A review of the Australian Taxation Office's (ATO) change program, completed this month by CPT Global, has found that the office is now making savings of around $150 million per annum.
After the introduction of tax reforms in 2000, the ATO realised that its National Taxpayer Systems (commissioned in 1993-1994) weren't going to be fast or effective enough to deal with the office's requirements. In 2002, the office began consulting the community to find out what citizens wanted from the tax office. The consultation resulted in a project, for which objectives were set in 2004 and a budget of $445 million, to be spent over six years. Accenture was engaged to conduct the project.
When the program was completed in 2010, the actual amount spent was found to be $814 million, according to consulting firm CPT Global. Of this, $597 million was funded by the ATO; the rest was met by the government over the years, to deal with changes in tax laws over the term of the project. This proved to be less than what the Australian National Audit Office thought would be spent.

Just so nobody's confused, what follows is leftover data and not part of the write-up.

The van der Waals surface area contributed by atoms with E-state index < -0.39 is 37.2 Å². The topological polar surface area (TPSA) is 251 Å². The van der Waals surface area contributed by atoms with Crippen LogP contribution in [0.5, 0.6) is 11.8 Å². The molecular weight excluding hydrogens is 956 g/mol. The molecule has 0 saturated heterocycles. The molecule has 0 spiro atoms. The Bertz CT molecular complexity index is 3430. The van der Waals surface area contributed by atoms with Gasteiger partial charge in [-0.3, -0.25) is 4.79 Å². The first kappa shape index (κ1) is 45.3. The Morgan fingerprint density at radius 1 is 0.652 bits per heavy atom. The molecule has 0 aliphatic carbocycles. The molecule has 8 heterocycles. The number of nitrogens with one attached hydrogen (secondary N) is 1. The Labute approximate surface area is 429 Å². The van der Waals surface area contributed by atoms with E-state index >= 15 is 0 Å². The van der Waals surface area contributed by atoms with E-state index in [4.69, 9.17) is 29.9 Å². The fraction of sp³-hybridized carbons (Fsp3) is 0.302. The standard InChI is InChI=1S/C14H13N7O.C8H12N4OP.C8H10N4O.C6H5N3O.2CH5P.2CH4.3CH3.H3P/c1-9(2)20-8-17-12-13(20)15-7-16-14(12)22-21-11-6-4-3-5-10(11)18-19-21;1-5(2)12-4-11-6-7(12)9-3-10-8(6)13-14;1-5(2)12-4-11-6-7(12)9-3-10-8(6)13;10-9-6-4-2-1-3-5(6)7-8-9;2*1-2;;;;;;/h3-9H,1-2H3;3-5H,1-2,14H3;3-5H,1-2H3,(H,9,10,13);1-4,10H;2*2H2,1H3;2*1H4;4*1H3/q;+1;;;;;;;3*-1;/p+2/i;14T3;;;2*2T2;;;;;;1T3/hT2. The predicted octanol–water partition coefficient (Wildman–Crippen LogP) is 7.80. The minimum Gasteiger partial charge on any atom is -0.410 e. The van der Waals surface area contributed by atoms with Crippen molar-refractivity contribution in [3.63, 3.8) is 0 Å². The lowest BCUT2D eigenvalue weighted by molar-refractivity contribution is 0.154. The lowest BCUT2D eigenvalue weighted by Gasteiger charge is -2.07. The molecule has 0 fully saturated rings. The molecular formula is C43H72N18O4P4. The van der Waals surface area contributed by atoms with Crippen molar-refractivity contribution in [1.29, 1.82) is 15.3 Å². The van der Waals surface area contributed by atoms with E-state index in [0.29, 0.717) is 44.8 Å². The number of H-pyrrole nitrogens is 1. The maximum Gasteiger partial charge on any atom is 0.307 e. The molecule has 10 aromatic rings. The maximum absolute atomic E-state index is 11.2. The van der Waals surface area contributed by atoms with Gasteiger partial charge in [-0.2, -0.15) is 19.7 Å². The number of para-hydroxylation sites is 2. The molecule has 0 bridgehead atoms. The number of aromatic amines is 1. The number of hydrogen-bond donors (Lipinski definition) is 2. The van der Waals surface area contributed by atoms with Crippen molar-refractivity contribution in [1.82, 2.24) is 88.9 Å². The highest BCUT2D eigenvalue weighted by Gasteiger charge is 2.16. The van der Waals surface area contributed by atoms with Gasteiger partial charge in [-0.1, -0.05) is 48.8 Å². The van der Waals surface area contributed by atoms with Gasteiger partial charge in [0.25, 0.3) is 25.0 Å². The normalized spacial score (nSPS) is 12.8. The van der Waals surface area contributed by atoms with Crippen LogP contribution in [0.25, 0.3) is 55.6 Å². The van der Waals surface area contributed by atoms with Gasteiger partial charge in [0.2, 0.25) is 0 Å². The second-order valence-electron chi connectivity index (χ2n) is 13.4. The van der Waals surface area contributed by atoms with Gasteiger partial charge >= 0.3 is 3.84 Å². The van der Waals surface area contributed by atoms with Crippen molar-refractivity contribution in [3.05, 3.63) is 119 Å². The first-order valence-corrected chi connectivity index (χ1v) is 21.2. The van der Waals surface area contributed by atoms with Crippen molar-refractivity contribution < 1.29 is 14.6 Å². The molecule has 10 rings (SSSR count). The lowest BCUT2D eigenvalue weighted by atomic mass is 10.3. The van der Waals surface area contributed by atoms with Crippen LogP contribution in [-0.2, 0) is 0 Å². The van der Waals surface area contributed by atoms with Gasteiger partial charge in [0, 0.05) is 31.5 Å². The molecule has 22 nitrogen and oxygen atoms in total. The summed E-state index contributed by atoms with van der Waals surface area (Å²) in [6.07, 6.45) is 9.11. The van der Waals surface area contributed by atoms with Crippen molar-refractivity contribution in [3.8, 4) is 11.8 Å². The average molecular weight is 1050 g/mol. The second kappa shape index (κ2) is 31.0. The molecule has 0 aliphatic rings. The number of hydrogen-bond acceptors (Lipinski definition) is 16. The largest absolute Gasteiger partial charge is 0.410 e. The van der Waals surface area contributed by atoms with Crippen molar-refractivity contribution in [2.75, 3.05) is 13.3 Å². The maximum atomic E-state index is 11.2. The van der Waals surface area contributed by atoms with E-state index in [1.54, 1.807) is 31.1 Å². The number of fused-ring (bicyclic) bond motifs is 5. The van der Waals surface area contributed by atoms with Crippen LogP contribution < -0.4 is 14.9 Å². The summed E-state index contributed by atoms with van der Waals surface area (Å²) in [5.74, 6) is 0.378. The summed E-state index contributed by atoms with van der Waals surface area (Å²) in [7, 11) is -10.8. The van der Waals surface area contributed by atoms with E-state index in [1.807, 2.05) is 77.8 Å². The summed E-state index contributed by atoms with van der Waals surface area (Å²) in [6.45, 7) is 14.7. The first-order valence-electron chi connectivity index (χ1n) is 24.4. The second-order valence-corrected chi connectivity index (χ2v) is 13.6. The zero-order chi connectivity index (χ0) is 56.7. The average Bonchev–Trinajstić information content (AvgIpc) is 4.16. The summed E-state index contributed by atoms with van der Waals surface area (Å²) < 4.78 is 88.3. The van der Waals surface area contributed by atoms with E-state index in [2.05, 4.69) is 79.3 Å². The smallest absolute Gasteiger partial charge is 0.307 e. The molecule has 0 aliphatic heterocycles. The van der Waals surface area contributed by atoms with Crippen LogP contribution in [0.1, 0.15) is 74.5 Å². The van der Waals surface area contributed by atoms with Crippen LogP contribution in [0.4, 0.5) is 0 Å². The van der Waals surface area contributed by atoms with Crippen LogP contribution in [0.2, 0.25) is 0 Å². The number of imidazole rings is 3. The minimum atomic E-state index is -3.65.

Of the final costs, Accenture accounted for 55 per cent, 18 per cent was spent on ATO labour and contractors, 17 per cent on hardware and 10 per cent of the costs were classed as "other" (which included third-party change management services and software).
When the project started, the taxation office hoped to achieve efficiency gains of $155 million per annum. Converted into 2010 dollars, the expected gains would have been approximately $182 million per annum, CPT Global said.
The program has, to this point, actually achieved savings of $147 to $153 million per annum, mainly by saving on staff requirements in Client Account Services and Customer Service and Solutions. Given the amount the ATO, itself, spent on the project, this would mean a return on investment of four years. CPT Global warned, however, that this may not always be the case in the future. For example, the ATO had expected a reduction in the processing resources required by the system, but the move to real-time (instead of batch processing), the increase in the number of transactions and the move to a more personalised service have all combined to actually increase loads.
Intangible benefits that the project has provided include:
The ability to deliver new policy and tax changes faster
The ability to resolve issues at a client's first call due to improved case management
The ability to manage the ATO's workforce on a national scale
Increased transaction processing capability
Improved self-service options for clients via portals
Improved data integrity.